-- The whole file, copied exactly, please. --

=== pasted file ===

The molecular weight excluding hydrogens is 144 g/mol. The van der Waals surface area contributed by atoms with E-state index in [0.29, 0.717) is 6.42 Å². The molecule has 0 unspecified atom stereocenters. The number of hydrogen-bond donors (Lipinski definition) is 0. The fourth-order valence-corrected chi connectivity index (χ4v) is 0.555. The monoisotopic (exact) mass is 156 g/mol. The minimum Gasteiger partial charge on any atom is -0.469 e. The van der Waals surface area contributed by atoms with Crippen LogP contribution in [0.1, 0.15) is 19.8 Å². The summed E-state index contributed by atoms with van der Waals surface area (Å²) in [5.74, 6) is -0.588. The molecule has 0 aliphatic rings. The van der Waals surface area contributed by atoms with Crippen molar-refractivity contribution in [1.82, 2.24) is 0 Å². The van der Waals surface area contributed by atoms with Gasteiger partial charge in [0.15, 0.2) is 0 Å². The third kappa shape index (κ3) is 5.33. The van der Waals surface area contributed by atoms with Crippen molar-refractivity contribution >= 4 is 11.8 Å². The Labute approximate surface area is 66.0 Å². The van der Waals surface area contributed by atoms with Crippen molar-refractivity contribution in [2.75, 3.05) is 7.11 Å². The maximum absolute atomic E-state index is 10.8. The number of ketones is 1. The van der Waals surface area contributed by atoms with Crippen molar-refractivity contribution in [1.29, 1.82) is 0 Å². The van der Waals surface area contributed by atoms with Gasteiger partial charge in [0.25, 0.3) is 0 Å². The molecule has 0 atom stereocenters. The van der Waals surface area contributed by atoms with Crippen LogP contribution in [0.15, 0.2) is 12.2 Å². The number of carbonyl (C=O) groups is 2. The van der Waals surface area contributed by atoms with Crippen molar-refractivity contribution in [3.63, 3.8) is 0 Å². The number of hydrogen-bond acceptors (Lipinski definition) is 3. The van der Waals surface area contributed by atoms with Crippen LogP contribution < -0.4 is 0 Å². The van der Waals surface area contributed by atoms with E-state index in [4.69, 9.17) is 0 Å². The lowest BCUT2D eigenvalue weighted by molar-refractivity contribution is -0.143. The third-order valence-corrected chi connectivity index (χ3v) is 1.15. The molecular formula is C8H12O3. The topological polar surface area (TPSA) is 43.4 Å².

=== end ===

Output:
The molecular weight excluding hydrogens is 144 g/mol. The van der Waals surface area contributed by atoms with E-state index in [0.29, 0.717) is 6.42 Å². The molecule has 0 unspecified atom stereocenters. The number of hydrogen-bond donors (Lipinski definition) is 0. The fourth-order valence-corrected chi connectivity index (χ4v) is 0.555. The monoisotopic (exact) mass is 156 g/mol. The minimum Gasteiger partial charge on any atom is -0.469 e. The van der Waals surface area contributed by atoms with Crippen LogP contribution in [0.1, 0.15) is 19.8 Å². The summed E-state index contributed by atoms with van der Waals surface area (Å²) in [5.74, 6) is -0.588. The molecule has 0 aliphatic rings. The van der Waals surface area contributed by atoms with Crippen molar-refractivity contribution in [1.82, 2.24) is 0 Å². The van der Waals surface area contributed by atoms with Gasteiger partial charge in [0.15, 0.2) is 0 Å². The third kappa shape index (κ3) is 5.33. The van der Waals surface area contributed by atoms with Crippen molar-refractivity contribution >= 4 is 11.8 Å². The Labute approximate surface area is 66.0 Å². The van der Waals surface area contributed by atoms with Crippen molar-refractivity contribution in [2.75, 3.05) is 7.11 Å². The maximum absolute atomic E-state index is 10.8. The number of ketones is 1. The van der Waals surface area contributed by atoms with Crippen molar-refractivity contribution in [1.29, 1.82) is 0 Å². The van der Waals surface area contributed by atoms with Gasteiger partial charge in [0.25, 0.3) is 0 Å². The molecule has 0 atom stereocenters. The van der Waals surface area contributed by atoms with Crippen LogP contribution in [0.15, 0.2) is 12.2 Å². The number of carbonyl (C=O) groups is 2. The van der Waals surface area contributed by atoms with Crippen molar-refractivity contribution in [3.63, 3.8) is 0 Å². The number of hydrogen-bond acceptors (Lipinski definition) is 3. The van der Waals surface area contributed by atoms with Crippen LogP contribution < -0.4 is 0 Å². The van der Waals surface area contributed by atoms with E-state index in [4.69, 9.17) is 0 Å². The lowest BCUT2D eigenvalue weighted by molar-refractivity contribution is -0.143. The third-order valence-corrected chi connectivity index (χ3v) is 1.15. The molecular formula is C8H12O3. The topological polar surface area (TPSA) is 43.4 Å².